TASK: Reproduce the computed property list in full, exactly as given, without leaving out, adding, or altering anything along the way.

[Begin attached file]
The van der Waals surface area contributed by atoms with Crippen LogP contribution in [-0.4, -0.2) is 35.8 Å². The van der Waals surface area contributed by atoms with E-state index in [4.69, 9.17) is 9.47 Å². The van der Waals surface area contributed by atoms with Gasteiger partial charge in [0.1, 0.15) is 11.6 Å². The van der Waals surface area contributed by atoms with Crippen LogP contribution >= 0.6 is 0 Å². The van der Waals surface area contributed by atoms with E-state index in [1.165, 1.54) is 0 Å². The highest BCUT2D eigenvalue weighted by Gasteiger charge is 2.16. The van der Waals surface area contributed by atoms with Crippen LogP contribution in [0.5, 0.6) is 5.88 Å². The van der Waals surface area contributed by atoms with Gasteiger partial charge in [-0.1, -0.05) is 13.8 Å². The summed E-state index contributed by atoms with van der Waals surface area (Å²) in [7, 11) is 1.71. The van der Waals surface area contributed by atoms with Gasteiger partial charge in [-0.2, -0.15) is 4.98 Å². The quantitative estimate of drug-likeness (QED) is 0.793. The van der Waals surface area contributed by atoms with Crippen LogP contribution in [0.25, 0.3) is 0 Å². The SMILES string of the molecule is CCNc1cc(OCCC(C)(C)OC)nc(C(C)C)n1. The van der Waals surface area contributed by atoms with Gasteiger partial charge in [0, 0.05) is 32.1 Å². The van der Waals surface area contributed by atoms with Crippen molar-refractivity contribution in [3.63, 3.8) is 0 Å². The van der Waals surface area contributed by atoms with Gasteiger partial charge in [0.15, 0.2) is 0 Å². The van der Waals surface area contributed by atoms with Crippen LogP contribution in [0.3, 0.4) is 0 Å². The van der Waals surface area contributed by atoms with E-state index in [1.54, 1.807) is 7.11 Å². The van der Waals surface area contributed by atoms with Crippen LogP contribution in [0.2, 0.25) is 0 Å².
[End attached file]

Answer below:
The van der Waals surface area contributed by atoms with Crippen LogP contribution in [-0.4, -0.2) is 35.8 Å². The van der Waals surface area contributed by atoms with E-state index in [4.69, 9.17) is 9.47 Å². The van der Waals surface area contributed by atoms with Gasteiger partial charge in [0.1, 0.15) is 11.6 Å². The van der Waals surface area contributed by atoms with Crippen LogP contribution >= 0.6 is 0 Å². The van der Waals surface area contributed by atoms with E-state index in [1.165, 1.54) is 0 Å². The highest BCUT2D eigenvalue weighted by Gasteiger charge is 2.16. The van der Waals surface area contributed by atoms with Crippen LogP contribution in [0.5, 0.6) is 5.88 Å². The van der Waals surface area contributed by atoms with Gasteiger partial charge in [-0.1, -0.05) is 13.8 Å². The summed E-state index contributed by atoms with van der Waals surface area (Å²) in [7, 11) is 1.71. The van der Waals surface area contributed by atoms with Gasteiger partial charge in [-0.2, -0.15) is 4.98 Å². The quantitative estimate of drug-likeness (QED) is 0.793. The van der Waals surface area contributed by atoms with Crippen LogP contribution in [0.25, 0.3) is 0 Å². The SMILES string of the molecule is CCNc1cc(OCCC(C)(C)OC)nc(C(C)C)n1. The van der Waals surface area contributed by atoms with Gasteiger partial charge in [0, 0.05) is 32.1 Å². The van der Waals surface area contributed by atoms with Crippen molar-refractivity contribution in [3.63, 3.8) is 0 Å². The van der Waals surface area contributed by atoms with Gasteiger partial charge in [0.15, 0.2) is 0 Å². The van der Waals surface area contributed by atoms with Crippen LogP contribution in [0.3, 0.4) is 0 Å². The van der Waals surface area contributed by atoms with E-state index in [1.54, 1.807) is 7.11 Å². The van der Waals surface area contributed by atoms with Crippen LogP contribution in [0.2, 0.25) is 0 Å².